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Church Key Kid
05-30-2002, 09:05 PM
This site: http://www.mcspotlight.org/media/press/mcds/distributedbyfo270402.html

states that:

Every time you eat a hamburger, you are eating anabolic steroids, antibiotics, and fecal matter. You can read it again. And it will still be true. You are better off eating a carrot dropped in your toilet than eating one dropped in your kitchen sink if you buy and use packaged meat.

Is this true? Can anyone point me to online studies that back this up? Is this true for all hamburger or just McDonald's (or other fast food) hamburgers?

alice_in_wonderland
05-30-2002, 09:13 PM
I think unless you buy your ground beef from small source, such as a hala or kosher butcher, you wind up getting the mass produced stuff.

There is doodoo in mass produced ground beef and you only have to visit a slauter house to find out why. (It could potentially put you off meat for a long, long time.) This is the source of many of the e-coli outbreaks in Canada and the US. I belive that the many deaths associated with Jack-in-the-Box were traced from the undercooked meat in the restaruants to unsanitary conditions at the meat packing plant, IIRC.

Al.

Hippy144
05-30-2002, 09:24 PM
there is no real danger in the stuff we're eating if it's cooked propery. There are limits as to how much can be in the product, as with rat hair and dirt.

3waygeek
05-30-2002, 09:27 PM
You might want to check out Fast Food Nation (http://www.amazon.com/exec/obidos/ASIN/0395977894/qid=1022808048/sr=1-1/ref=sr_1_1/102-5343751-6395330) -- a friend of mine is reading it, and mentioned similar stats.

Note, however, that In & Out Burger (a West Coast chain mentioned in several other threads on this board, and in the aforementioned book) grind their own beef daily -- presumably, it would have less fecal contamination since they start with cleaner meat.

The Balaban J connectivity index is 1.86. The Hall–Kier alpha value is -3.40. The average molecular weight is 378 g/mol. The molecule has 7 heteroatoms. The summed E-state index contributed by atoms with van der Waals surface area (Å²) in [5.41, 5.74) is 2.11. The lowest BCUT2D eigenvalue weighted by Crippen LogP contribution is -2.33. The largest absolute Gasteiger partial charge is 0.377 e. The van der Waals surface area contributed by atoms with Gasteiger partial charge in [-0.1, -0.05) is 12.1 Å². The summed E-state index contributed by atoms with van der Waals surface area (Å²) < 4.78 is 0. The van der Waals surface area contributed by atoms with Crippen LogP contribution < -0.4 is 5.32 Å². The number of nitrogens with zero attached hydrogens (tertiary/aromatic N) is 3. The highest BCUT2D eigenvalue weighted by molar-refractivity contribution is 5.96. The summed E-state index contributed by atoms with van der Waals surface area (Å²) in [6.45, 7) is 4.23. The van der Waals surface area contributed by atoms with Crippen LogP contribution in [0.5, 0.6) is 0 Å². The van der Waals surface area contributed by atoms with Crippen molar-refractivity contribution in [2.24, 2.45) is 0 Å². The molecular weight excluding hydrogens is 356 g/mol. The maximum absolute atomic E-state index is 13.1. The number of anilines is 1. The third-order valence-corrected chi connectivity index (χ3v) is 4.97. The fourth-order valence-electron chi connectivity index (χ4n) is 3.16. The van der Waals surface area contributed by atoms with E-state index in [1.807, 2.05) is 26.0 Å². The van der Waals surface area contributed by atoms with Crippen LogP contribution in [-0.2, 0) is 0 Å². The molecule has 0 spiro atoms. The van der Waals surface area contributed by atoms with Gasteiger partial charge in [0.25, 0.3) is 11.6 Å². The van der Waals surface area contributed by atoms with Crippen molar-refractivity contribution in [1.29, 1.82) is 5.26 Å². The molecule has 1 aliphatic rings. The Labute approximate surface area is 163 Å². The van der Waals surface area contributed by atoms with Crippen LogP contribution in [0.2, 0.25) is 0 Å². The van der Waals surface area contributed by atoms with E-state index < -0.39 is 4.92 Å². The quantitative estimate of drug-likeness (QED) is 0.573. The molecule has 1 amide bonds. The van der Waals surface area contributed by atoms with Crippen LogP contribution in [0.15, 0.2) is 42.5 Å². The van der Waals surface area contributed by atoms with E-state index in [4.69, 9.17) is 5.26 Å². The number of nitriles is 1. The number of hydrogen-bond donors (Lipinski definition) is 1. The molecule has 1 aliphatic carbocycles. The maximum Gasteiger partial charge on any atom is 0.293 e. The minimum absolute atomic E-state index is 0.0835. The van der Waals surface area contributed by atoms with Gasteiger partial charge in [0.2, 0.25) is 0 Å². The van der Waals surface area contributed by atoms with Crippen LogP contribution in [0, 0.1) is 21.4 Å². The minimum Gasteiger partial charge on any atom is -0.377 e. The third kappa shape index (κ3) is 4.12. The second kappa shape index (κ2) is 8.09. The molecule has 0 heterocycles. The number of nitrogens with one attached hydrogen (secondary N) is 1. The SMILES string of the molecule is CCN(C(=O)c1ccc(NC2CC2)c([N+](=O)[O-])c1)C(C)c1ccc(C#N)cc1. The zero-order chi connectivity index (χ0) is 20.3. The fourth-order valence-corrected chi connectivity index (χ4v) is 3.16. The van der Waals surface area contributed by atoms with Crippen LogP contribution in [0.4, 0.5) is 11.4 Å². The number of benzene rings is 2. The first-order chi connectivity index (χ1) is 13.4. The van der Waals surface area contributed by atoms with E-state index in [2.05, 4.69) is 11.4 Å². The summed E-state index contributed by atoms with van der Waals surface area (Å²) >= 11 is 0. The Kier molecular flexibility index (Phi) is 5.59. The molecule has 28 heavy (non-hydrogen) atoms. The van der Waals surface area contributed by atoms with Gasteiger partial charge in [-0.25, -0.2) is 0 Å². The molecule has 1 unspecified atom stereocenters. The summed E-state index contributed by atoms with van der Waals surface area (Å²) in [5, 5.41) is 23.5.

Similarly, some supermarkets also grind their own beef, which again should be a bit cleaner than stuff ground at the slaughterhouse.

friedo
05-30-2002, 09:34 PM
Just about anything that comes from an animal has shit in it. That's because there's shit in just about all animals.

The FDA regulates the percentage of shit allowed in meat products, (and it is quite low.) There is no danger if meat is properly cooked.

mhendo
05-30-2002, 09:53 PM
[Apu voice]And our beef jerky is now nearly rectum-free[/Apu voice] :)

Sakurako
05-30-2002, 10:11 PM
This is from FRONTLINE News/ Info. from PBS at http://www.pbs.org/

' "Cows tend to produce feces [and] feces is primarily bacteria," says Glenn Morris, a microbiologist at the University of Maryland and a former USDA official. "In the larger feedlots," he adds, "there's a greater chance for the passage of microorganisms back and forth. All of that contributes to the spread of microorganisms like E. coli."